Michigan workers comp costs reflect recessionary pressures
The deep recession in Michigan is impacting the workers compensation system there as some costs per claim rose slowly, according to a new study, CompScope™ Benchmarks for Michigan, 12th Edition, by the Workers Compensation Research Institute (WCRI).
Amid recessionary pressures, indemnity costs per claim -- payments for lost wages – grew modestly between 2008 and 2009, rising 3.4 percent. This was less than the typical six percent increase of the 16 states in the national study.
WCRI said this slow growth reflects two offsetting recessionary factors. On one hand, the study found an increase in the average duration of temporary disability, up 6.7 percent, or about six days, between 2008 and 2009. On the other hand, WCRI observed a decline in the average weekly wage of 2.9 percent during the period.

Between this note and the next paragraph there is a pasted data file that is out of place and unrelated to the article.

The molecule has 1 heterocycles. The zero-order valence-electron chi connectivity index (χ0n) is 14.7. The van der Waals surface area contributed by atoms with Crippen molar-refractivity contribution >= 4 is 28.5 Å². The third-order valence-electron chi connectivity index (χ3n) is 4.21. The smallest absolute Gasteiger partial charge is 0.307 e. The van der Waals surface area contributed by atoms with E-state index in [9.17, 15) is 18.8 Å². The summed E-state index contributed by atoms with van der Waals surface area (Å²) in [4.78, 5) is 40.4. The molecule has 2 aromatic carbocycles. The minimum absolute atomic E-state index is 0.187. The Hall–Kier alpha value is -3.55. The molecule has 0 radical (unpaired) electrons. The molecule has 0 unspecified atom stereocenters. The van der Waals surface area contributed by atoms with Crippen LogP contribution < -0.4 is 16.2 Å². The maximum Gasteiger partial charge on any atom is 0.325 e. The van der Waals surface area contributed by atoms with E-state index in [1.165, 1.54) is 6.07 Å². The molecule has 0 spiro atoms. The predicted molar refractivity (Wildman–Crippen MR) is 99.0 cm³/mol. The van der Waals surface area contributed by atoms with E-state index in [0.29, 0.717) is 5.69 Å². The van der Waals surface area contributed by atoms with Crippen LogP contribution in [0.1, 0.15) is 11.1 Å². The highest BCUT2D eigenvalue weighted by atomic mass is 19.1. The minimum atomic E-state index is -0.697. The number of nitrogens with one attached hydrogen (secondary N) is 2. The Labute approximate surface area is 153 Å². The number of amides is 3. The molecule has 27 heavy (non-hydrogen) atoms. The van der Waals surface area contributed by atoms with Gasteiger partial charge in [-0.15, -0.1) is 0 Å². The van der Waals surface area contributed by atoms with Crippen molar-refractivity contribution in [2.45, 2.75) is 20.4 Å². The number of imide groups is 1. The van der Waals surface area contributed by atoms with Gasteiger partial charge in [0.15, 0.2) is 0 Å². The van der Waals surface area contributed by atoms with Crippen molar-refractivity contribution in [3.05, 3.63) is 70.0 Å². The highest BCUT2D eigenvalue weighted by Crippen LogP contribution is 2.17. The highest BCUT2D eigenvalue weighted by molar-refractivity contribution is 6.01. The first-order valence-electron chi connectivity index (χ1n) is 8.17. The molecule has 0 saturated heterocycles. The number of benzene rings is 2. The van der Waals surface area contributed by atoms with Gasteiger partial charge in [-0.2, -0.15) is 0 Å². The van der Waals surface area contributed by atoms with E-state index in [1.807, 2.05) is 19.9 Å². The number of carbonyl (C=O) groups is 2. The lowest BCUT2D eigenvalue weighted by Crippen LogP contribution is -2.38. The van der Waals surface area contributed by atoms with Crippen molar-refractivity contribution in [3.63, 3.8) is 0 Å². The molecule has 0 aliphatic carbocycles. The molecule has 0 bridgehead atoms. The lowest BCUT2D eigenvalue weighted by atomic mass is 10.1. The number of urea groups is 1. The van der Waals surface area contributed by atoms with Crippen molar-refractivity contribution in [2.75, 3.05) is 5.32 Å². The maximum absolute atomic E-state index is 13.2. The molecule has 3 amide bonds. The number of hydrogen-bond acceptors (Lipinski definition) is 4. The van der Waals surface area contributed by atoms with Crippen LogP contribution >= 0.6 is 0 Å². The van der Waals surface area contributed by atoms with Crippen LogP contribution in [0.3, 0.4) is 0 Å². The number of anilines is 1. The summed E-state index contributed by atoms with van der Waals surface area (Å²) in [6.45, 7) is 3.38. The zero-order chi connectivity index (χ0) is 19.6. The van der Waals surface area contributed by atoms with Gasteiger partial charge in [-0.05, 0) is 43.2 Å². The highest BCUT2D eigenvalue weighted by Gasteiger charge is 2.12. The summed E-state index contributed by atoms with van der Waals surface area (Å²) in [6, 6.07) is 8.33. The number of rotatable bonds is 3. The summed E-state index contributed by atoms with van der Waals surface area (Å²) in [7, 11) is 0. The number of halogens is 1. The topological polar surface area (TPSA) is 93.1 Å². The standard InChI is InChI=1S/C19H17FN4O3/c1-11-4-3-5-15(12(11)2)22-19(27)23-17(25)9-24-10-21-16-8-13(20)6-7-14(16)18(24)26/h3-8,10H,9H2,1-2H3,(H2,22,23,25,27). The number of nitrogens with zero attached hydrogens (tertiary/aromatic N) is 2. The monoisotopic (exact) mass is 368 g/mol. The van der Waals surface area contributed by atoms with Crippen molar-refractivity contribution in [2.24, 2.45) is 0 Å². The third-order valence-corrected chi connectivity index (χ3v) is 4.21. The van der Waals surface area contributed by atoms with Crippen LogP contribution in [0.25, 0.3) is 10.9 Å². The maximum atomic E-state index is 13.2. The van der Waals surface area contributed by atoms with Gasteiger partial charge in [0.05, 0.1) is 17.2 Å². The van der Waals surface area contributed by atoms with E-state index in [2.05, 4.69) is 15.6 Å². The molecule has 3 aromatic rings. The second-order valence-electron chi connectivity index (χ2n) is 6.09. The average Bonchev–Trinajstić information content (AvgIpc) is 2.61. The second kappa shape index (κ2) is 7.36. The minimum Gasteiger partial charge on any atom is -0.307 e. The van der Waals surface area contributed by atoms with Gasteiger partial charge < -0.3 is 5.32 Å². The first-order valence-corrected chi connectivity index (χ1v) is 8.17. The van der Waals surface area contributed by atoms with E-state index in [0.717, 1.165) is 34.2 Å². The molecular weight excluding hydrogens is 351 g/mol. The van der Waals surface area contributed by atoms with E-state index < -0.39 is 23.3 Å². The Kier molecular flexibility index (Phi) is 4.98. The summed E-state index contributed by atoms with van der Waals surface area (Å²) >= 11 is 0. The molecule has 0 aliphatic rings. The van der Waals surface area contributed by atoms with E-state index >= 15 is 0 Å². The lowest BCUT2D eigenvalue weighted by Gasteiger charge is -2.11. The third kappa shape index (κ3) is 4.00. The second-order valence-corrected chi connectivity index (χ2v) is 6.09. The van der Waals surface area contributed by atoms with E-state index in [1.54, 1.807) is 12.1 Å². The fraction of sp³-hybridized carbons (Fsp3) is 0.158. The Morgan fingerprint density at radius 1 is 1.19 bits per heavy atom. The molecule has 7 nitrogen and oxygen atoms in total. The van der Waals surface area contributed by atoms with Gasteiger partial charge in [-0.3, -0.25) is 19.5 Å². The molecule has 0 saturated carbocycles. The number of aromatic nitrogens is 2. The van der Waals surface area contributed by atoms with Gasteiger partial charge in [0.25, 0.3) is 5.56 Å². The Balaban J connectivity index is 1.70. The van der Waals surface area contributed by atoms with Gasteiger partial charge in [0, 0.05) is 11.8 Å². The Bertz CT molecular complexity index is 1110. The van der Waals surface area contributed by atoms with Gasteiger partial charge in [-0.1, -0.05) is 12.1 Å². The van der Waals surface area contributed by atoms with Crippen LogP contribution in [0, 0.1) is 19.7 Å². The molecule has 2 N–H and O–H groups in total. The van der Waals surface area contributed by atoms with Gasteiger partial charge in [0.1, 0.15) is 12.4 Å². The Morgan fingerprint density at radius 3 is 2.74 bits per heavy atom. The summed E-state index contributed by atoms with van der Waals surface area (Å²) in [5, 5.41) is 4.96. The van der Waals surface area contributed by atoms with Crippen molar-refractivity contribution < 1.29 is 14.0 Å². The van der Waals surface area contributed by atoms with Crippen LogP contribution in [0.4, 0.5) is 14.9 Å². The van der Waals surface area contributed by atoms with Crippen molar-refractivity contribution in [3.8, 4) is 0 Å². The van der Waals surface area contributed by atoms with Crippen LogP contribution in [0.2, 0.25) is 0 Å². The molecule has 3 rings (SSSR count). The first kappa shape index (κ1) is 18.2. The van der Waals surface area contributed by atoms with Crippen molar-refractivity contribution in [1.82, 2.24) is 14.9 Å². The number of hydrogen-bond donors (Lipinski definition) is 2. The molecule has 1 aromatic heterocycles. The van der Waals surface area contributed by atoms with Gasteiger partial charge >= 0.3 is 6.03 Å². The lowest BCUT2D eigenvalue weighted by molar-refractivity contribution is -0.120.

According to the study, between 2004 and 2009 the average weekly wage in Michigan increased only three percent, the smallest increase of all study states, consistent with the persistent effects of the depressed state economy that has not recovered since the2001-2002 recession. Overall, total costs per workers’ compensation claim in Michigan increased at a slower rate than identified in other study states, growing 31 percent between 2004 and 2005, or about five percent per year. This was slightly lower than the change of 39 percent observed in the typical study state.
The study pointed out that the rate of growth in total workers’ compensation costs per claim rose in the last two years of the study as the annual growth rate increased from 3.4 percent between 2005 and 2007 to 5.5 between 2007 and 2009. This recent rise in annual costs per claim, however, was lower compared to many other study states.
The Workers Compensation Research Institute (WCRI) is an independent, not-for-profit research organization based in Cambridge, MA. Since 1983, WCRI has been a leader in providing high-quality, objective information about public policy issues involving workers' compensation systems. For more information, visit: www.wcrinet.org.